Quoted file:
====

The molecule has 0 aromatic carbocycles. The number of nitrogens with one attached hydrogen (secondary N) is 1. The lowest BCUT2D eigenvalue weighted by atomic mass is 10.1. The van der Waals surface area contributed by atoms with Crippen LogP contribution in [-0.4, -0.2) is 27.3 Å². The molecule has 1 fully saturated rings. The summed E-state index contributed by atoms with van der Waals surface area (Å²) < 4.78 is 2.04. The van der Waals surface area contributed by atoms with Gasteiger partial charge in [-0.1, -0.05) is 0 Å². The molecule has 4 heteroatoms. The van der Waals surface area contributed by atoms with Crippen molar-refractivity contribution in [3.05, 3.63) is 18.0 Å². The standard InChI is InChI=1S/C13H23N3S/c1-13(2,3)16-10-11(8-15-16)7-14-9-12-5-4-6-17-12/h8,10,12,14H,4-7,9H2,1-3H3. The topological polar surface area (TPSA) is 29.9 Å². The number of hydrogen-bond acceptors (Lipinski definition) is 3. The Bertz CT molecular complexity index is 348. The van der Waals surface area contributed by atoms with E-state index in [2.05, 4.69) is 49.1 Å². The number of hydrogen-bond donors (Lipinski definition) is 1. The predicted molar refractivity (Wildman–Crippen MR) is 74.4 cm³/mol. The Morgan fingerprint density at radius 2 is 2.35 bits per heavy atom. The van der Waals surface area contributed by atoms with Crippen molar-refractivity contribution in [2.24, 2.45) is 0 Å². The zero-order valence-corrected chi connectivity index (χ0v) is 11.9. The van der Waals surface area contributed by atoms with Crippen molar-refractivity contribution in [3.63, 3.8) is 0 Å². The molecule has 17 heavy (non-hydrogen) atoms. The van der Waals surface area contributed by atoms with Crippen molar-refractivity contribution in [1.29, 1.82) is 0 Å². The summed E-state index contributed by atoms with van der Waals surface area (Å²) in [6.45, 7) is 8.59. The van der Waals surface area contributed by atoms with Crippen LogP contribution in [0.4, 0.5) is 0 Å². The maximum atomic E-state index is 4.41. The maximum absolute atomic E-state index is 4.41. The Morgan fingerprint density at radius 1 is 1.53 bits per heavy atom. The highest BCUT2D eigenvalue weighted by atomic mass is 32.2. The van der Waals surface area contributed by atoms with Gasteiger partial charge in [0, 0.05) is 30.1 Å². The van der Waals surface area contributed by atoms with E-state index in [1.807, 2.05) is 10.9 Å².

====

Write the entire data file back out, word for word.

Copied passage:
The molecule has 0 aromatic carbocycles. The number of nitrogens with one attached hydrogen (secondary N) is 1. The lowest BCUT2D eigenvalue weighted by atomic mass is 10.1. The van der Waals surface area contributed by atoms with Crippen LogP contribution in [-0.4, -0.2) is 27.3 Å². The molecule has 1 fully saturated rings. The summed E-state index contributed by atoms with van der Waals surface area (Å²) < 4.78 is 2.04. The van der Waals surface area contributed by atoms with Gasteiger partial charge in [-0.1, -0.05) is 0 Å². The molecule has 4 heteroatoms. The van der Waals surface area contributed by atoms with Crippen molar-refractivity contribution in [3.05, 3.63) is 18.0 Å². The standard InChI is InChI=1S/C13H23N3S/c1-13(2,3)16-10-11(8-15-16)7-14-9-12-5-4-6-17-12/h8,10,12,14H,4-7,9H2,1-3H3. The topological polar surface area (TPSA) is 29.9 Å². The number of hydrogen-bond acceptors (Lipinski definition) is 3. The Bertz CT molecular complexity index is 348. The van der Waals surface area contributed by atoms with E-state index in [2.05, 4.69) is 49.1 Å². The number of hydrogen-bond donors (Lipinski definition) is 1. The predicted molar refractivity (Wildman–Crippen MR) is 74.4 cm³/mol. The Morgan fingerprint density at radius 2 is 2.35 bits per heavy atom. The van der Waals surface area contributed by atoms with Crippen molar-refractivity contribution in [2.24, 2.45) is 0 Å². The zero-order valence-corrected chi connectivity index (χ0v) is 11.9. The van der Waals surface area contributed by atoms with Crippen molar-refractivity contribution in [3.63, 3.8) is 0 Å². The molecule has 17 heavy (non-hydrogen) atoms. The van der Waals surface area contributed by atoms with Crippen molar-refractivity contribution in [1.29, 1.82) is 0 Å². The summed E-state index contributed by atoms with van der Waals surface area (Å²) in [6.45, 7) is 8.59. The van der Waals surface area contributed by atoms with Crippen LogP contribution in [0.4, 0.5) is 0 Å². The maximum atomic E-state index is 4.41. The maximum absolute atomic E-state index is 4.41. The Morgan fingerprint density at radius 1 is 1.53 bits per heavy atom. The highest BCUT2D eigenvalue weighted by atomic mass is 32.2. The van der Waals surface area contributed by atoms with Gasteiger partial charge in [0, 0.05) is 30.1 Å². The van der Waals surface area contributed by atoms with E-state index in [1.807, 2.05) is 10.9 Å².